Nima “Rolex” Fazeli, a 22-year-old from Orlando, Fla., was charged in a criminal complaint in Northern California with aiding and abetting intentional access to a protected computer.

Mason “Chaewon” Sheppard, a 19-year-old from Bognor Regis, U.K., also was charged in California with conspiracy to commit wire fraud, money laundering and unauthorized access to a computer.

A U.S. Justice Department statement on the matter does not name the third defendant charged in the case, saying juvenile proceedings in federal court are sealed to protect the identity of the youth. But an NBC News affiliate in Tampa reported today that authorities had arrested 17-year-old Graham Clark as the alleged mastermind of the hack.

17-year-old Graham Clark of Tampa, Fla. was among those charged in the July 15 Twitter hack. Image: Hillsborough County Sheriff’s Office.

Wfla.com said Clark was hit with 30 felony charges, including organized fraud, communications fraud, one count of fraudulent use of personal information with over $100,000 or 30 or more victims, 10 counts of fraudulent use of personal information and one count of access to a computer or electronic device without authority. Clark’s arrest report is available here (PDF). A statement from prosecutors in Florida says Clark will be charged as an adult.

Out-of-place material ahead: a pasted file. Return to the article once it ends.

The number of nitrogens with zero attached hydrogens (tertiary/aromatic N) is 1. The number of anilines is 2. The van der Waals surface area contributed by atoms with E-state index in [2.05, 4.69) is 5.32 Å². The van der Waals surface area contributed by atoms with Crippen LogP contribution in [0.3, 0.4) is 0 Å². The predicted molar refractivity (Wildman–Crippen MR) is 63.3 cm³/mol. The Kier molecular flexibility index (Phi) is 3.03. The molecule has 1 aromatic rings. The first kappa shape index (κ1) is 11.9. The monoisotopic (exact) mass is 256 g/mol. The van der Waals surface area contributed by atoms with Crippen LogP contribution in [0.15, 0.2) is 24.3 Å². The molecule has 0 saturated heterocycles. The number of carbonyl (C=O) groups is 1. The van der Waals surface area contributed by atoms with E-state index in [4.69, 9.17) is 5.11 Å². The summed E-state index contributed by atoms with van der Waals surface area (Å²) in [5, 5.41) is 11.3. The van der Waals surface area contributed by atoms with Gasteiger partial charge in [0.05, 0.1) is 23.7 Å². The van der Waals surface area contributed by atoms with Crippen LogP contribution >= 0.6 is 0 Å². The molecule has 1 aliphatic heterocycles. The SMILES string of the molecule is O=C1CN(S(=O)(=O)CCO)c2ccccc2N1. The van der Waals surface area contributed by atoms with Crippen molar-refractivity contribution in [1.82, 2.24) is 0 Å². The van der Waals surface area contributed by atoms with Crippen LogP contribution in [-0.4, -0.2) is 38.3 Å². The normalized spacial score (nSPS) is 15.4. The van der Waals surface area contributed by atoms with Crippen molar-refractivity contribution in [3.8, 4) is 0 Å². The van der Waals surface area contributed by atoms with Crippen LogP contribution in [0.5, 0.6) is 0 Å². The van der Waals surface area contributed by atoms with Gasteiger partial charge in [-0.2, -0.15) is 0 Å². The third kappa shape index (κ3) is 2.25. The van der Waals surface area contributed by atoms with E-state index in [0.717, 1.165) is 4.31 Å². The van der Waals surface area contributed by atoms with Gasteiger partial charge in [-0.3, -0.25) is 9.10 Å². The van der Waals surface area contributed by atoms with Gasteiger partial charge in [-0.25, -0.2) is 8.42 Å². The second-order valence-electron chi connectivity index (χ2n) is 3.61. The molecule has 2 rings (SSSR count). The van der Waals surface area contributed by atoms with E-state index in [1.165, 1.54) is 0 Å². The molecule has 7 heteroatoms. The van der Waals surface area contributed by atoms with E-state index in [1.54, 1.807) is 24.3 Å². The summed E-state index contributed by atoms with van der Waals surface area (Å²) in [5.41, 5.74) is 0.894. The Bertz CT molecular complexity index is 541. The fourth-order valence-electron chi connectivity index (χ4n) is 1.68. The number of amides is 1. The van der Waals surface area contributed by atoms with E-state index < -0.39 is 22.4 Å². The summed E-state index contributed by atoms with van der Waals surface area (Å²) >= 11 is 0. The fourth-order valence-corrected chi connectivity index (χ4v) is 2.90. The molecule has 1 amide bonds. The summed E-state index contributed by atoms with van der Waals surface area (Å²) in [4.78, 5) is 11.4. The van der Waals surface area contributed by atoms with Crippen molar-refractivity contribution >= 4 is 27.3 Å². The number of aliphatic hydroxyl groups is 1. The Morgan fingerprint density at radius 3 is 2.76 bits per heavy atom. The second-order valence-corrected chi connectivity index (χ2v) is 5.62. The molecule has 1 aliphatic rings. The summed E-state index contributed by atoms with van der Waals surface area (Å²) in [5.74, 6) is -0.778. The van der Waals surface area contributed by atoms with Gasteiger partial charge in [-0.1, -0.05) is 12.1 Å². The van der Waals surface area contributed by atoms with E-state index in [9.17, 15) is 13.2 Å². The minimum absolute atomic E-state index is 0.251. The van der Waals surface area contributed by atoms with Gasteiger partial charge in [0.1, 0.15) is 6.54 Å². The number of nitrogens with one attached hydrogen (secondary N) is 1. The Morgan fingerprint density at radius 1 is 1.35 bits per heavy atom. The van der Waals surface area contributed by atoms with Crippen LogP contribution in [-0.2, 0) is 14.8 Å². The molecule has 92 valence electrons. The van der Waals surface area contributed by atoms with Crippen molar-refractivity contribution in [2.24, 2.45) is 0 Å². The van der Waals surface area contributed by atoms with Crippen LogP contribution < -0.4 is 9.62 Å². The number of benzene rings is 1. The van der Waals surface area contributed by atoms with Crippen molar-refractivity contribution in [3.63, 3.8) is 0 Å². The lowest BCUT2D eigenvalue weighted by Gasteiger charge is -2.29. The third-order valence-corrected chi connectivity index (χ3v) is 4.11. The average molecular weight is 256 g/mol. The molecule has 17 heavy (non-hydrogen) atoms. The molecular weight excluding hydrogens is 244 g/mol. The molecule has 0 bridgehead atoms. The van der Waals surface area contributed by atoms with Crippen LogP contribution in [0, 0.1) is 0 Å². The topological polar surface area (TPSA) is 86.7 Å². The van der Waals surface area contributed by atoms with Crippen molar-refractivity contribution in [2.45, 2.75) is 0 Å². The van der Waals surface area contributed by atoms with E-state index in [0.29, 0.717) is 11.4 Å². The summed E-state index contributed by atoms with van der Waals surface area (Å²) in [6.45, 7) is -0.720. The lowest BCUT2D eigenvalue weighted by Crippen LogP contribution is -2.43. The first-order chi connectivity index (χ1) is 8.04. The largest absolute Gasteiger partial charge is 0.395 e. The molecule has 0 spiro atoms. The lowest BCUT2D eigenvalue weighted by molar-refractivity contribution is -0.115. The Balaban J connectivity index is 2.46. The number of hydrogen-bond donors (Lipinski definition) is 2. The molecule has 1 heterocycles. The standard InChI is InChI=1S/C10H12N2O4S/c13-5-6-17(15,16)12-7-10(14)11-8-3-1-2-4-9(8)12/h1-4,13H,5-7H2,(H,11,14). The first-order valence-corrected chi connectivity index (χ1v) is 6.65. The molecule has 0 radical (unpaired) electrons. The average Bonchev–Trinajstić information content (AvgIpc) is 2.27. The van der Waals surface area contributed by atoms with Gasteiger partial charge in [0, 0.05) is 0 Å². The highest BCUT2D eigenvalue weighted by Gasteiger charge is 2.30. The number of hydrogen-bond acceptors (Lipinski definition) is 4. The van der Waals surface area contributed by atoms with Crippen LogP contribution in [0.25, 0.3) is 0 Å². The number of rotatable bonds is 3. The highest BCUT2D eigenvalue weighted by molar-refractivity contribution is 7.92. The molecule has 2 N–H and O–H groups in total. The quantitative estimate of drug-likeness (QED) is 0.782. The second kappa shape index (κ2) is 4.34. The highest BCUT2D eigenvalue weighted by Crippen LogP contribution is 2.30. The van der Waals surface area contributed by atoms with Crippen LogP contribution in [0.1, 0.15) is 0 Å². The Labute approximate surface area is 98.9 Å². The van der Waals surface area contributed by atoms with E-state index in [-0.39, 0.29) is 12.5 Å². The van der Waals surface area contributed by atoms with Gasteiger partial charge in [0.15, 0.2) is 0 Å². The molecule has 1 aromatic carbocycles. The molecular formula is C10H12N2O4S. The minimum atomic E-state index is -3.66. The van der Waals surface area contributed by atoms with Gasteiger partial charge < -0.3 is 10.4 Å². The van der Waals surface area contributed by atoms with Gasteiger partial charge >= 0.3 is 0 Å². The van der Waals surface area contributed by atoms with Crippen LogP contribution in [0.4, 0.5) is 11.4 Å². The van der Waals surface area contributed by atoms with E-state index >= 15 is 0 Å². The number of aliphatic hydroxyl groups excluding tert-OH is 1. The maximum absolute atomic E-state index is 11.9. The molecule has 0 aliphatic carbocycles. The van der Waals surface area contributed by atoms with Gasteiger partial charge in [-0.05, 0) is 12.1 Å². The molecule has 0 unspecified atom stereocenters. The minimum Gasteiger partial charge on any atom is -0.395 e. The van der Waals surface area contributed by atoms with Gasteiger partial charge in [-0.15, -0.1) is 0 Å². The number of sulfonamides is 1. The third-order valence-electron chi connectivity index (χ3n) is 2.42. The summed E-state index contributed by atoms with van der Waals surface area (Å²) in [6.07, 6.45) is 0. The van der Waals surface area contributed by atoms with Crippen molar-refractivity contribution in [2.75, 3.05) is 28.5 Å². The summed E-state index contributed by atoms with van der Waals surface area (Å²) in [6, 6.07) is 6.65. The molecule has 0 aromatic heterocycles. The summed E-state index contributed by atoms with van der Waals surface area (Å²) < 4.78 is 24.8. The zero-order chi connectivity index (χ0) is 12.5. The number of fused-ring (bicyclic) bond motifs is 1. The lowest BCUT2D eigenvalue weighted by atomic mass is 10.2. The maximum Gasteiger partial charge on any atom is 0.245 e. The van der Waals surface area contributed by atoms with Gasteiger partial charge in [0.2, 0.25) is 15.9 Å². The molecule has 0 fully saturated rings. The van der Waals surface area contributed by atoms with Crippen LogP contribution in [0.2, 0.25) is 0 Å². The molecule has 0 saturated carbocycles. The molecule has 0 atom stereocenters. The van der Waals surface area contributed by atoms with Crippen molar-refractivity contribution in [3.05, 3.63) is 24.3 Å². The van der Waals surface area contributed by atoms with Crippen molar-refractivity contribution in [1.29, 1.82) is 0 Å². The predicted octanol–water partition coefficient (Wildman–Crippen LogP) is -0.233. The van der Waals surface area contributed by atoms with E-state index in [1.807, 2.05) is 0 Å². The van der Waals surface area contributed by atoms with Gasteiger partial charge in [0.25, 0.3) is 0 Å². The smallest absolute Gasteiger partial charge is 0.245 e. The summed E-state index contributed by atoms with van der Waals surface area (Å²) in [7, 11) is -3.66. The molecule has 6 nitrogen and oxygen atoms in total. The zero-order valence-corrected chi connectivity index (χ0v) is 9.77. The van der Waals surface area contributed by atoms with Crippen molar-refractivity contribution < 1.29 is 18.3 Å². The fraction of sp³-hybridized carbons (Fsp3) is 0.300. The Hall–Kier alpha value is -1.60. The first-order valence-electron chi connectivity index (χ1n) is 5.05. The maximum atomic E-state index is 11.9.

On Thursday, Twitter released more details about how the hack went down, saying the intruders “targeted a small number of employees through a phone spear phishing attack,” that “relies on a significant and concerted attempt to mislead certain employees and exploit human vulnerabilities to gain access to our internal systems.”

By targeting specific Twitter employees, the perpetrators were able to gain access to internal Twitter tools. From there, Twitter said, the attackers targeted 130 Twitter accounts, tweeting from 45 of them, accessing the direct messages of 36 accounts, and downloading the Twitter data of seven.

Among the accounts compromised were democratic presidential candidate Joe BidenAmazon CEO Jeff BezosPresident Barack ObamaTesla CEO Elon Musk, former New York Mayor Michael Bloomberg and investment mogul Warren Buffett.

The hacked Twitter accounts were made to send tweets suggesting they were giving away bitcoin, and that anyone who sent bitcoin to a specified account would be sent back double the amount they gave. All told, the bitcoin accounts associated with the scam received more than 400 transfers totaling more than $100,000.

Sheppard’s alleged alias Chaewon was mentioned twice in stories here since the July 15 incident. On July 16, KrebsOnSecurity wrote that just before the Twitter hack took place, a member of the social media account hacking forum OGUsers named Chaewon advertised they could change email address tied to any Twitter account for $250, and provide direct access to accounts for between $2,000 and $3,000 apiece.